The Top PG courses – for a career in television
|Jamia Milia Islamia university, New Delhi
Mass Communication Research Centre
|Sophia Polytech, Mumbai
Social Communication media (SCM)
|Sarojini Naidu institute,
|Asian College Of Journalism, Chennai
Xavier Institute of Communications,
St. Xavier’s College, Mumbai
|Symbiosis Institute of Mass Communication,
Senapati Bapat Rd., Pune
|Pune University, Dept of Mass Communications
|Satyajit Ray Film & Television Institute,
FTII, Pune has not been included because of late it has been facing several problems which have paralyzed the day to day functioning of this once premier institute.
After class XII NID, Ahmedabad
(4 yr program with specialization in video programs after 10 + 2)
There are smaller, upcoming institutes also which may be worth going to in order to learn the basics. Yes, diplomas from the reputed institutess carry some weight but unlike the MBA scene where the IIM grads corner all the good jobs, there’s hope for one and all to make a mark in this field.
Of late many new institutes have come up. There is COMMITS (Convergence Institute of Media Management and Infotech Studies) and another called ICONS, both formed by the ex director of Symbiosis. Another new institute in Bangalore called IIJMN. In Mumbai there is SBC (School of Broadcasting and Communications).
But these are yet to make their mark – saying you’ve done a course from these institutes is not going to ring a bell anywhere. Hence the rather high cost of doing the course isn’t really justified.
Indian Institute of Mass Communication, in JNU campus, New Delhi.
Studying at IIMC is supposed to be big honor, at least they told me so when I was selected for IIMC. Indeed it feels so as you have to give an all India test and then if u get thru that the interview board grill you to death.
The course duration is just nine months-Aug to April with a month of internship. There are four courses:
1) Print media
2) Electronic media
3) Advertising & PRtions
4) Regional journalism (Hindi,Oriya and Urdu).
I had tried for the electronic media course but made it to the print one only. The reason: there are only 25 seats for the Electronic media course and with TV booming big-time it’s very much in demand. And yes, the print course is cheaper – just Rs 1500 while the electronic media and advertising courses cost Rs 35000 and Rs 22,000 respectively. There is a lot of work to be done with practical and theory assignments. But business can be mixed with pleasure too.. JNU campus is lovely and romance can bloom with the lush greenery as backdrop. But only girls have a hostel in Delhi. (Incidentally, IIMC has a branch in in Orissa also at Cuttack. The institute on a small hilltop there looks like a resort! They provide acco to both guys and girls. But the reputation and opportunities from the Delhi branch are no doubt far greater.) IIMC used to have campus interviews at one time. But we – the batch of 2002 – were not so lucky. Blame it all on the “recession”.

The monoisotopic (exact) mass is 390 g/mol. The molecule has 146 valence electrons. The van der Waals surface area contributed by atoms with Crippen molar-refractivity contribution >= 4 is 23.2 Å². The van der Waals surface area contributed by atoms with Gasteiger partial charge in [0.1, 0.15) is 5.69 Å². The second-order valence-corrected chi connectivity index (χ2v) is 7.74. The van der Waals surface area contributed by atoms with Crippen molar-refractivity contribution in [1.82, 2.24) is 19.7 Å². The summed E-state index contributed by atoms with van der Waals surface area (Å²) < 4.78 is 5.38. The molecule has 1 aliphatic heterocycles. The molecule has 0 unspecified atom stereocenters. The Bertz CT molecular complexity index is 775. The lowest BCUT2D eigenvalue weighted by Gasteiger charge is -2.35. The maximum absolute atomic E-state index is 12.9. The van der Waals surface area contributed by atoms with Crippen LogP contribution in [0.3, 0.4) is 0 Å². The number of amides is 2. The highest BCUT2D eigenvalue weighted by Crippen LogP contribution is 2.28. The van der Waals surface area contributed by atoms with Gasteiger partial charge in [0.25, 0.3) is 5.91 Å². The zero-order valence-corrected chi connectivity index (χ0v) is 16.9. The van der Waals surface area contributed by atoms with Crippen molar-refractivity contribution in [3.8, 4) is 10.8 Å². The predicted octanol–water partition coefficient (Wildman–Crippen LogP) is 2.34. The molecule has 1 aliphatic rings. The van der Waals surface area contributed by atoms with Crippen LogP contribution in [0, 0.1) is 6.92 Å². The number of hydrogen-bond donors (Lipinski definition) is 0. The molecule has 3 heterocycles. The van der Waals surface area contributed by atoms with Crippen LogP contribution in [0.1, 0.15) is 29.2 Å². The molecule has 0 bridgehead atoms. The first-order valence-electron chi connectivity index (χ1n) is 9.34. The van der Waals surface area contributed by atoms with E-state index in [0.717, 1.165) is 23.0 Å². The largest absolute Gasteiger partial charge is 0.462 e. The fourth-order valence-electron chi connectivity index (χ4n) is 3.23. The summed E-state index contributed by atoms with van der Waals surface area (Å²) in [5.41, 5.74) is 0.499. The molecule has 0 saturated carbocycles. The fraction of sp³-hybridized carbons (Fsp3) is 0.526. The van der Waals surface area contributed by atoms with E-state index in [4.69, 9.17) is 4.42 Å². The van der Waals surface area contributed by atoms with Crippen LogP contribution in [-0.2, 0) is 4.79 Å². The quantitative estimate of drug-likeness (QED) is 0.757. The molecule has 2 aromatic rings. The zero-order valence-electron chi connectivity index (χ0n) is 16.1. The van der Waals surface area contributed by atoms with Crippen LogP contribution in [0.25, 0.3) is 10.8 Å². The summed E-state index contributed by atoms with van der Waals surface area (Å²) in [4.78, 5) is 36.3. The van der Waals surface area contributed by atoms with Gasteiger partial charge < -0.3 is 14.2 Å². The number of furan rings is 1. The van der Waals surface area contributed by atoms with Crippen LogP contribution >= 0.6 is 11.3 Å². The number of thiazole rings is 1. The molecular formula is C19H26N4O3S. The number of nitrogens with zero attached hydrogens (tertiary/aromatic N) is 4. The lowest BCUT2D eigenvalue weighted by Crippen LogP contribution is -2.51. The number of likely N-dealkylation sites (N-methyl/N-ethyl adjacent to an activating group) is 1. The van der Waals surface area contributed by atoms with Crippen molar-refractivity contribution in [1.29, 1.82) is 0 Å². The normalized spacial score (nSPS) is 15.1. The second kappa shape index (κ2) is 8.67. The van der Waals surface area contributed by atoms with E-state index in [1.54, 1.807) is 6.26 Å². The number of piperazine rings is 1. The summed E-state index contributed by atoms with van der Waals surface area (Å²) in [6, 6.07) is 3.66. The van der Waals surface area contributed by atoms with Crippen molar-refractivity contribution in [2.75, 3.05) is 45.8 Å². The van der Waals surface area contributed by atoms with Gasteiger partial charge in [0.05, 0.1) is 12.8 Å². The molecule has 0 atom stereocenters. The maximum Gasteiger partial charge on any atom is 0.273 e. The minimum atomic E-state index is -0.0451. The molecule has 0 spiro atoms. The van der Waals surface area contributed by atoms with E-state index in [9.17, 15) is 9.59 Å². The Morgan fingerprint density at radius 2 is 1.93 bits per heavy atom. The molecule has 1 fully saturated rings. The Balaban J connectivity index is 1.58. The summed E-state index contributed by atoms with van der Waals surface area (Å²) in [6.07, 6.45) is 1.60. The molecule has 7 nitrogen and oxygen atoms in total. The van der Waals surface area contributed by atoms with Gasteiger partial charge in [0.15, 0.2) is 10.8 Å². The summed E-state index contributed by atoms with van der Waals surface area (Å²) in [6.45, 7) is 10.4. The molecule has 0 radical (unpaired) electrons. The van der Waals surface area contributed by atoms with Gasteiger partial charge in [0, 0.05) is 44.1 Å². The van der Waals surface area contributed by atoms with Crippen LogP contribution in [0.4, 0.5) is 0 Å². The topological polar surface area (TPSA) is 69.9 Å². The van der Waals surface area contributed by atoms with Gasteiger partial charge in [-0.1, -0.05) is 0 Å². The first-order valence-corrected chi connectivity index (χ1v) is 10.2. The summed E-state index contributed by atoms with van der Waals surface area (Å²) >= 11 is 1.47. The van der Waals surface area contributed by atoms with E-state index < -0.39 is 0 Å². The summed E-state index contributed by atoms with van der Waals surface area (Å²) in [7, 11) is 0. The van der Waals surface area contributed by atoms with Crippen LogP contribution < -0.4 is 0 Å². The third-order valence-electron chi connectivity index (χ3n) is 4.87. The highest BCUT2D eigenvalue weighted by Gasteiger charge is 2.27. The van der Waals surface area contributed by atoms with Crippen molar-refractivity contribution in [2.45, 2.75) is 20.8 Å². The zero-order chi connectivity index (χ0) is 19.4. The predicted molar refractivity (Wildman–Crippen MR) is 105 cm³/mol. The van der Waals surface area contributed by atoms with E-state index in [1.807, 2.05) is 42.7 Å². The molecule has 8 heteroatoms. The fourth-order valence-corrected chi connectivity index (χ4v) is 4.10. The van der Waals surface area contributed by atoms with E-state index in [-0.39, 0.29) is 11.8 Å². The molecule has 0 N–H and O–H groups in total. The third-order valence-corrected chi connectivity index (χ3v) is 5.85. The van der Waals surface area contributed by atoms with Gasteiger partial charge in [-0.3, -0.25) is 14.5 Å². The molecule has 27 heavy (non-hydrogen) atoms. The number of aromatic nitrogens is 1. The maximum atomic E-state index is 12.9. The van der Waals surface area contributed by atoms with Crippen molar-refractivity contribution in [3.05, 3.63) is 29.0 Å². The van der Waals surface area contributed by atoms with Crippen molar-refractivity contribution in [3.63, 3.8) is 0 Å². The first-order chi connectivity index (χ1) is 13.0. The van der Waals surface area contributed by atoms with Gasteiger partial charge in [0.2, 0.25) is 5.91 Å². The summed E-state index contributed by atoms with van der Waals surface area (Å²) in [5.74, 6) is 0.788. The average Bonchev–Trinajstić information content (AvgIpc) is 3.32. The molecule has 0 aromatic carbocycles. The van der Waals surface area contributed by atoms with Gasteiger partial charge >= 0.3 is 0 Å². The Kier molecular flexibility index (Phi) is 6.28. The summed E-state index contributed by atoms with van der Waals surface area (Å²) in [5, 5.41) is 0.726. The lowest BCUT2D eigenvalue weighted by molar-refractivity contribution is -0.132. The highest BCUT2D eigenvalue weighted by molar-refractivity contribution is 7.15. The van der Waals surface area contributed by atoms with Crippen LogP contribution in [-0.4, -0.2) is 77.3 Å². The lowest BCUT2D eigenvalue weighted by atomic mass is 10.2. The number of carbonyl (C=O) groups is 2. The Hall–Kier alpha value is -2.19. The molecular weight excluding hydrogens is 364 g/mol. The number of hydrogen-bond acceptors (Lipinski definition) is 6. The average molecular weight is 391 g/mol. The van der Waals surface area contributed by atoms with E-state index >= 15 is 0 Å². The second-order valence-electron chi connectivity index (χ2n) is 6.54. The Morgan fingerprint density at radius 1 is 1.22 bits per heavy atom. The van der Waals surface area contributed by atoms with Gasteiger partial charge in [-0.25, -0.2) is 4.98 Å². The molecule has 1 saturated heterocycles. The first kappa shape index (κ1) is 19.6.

– Murchona Hazarika,
IIM batch of 2002
Mass Communication Research Centre, Jamia Milia Islamia University, New Delhi
2 year full time degree If you are more inclined towards film-making Jamia’s 2 year full time degree is highly recommended.
Anirban Bhattacharya, Producer Channel [V] and a Jamia graduate says, ”Jamia is the best in India.” He feels doing the course gives one an introduction to the technical side of things and sharpens the aesthetic sense. Jamia is the toughest mass communication course to get into, and applicants must go through an extremely rigorous admission procedure. To begin with you must have a portfolio connected to the media in some way. It could be an internship with a newspaper, being part of a theatre group or some still photography you’ve done in your spare time. Of the 6000 odd who apply, 600 are called to Delhi to give a written exam spread over 2 days.
Day 1 is a 3 hour exam consisting of GK and media questions. Day 2 is a 6 hour long exercise where you are shown a movie and a documentary and asked to answer questions based on the. Around 300 students make it to the interview stage where they are grilled by an 8 member panel (including a psychologist and media heavyweights). “It’s like facing the firing squad”, recalls Bhattacharya. The course is highly subsidized by the government (it was Rs 24,000 for 2 years in 1997) which is why the institute is keen to admit only very talented and motivated students with a high sense of ethics. Students use of state of the art equipment and are even provided expensive raw stock for their projects.
Year 1 consists of 7 subjects -media theory, still photography, theatre, radio production, even puppetry. There is a 50% project component in every subject.
Year 2 concentrates on Film and TV production. Students are exposed to the best of world cinema and each student makes a documentary on Beta as well as a film using 400 feet of raw stock. Every year Jamia produces longer films using 1200 ft of raw stock (approx 32 mins) for which there is an intense competition. Only 5-7 scripts scripts are selected for production. If your script is selected you become a “director” (considered very prestigious) . The rest of the students opt to be sound recordists, camera people etc on these films.
There is no placement cell and no internship as part of the course. A Jamia degree does carry weightage in the market but you have to hunt for your own job. Every Jamia graduate’s ultimate ambition is to make films – a television job is a kind of in-between stop gap. While the industry acknowledges the quality of Jamia graduates some feel they have an attitude problem and find it difficult to adjust to the commercial constraints in TV. But this of course depends on each individual.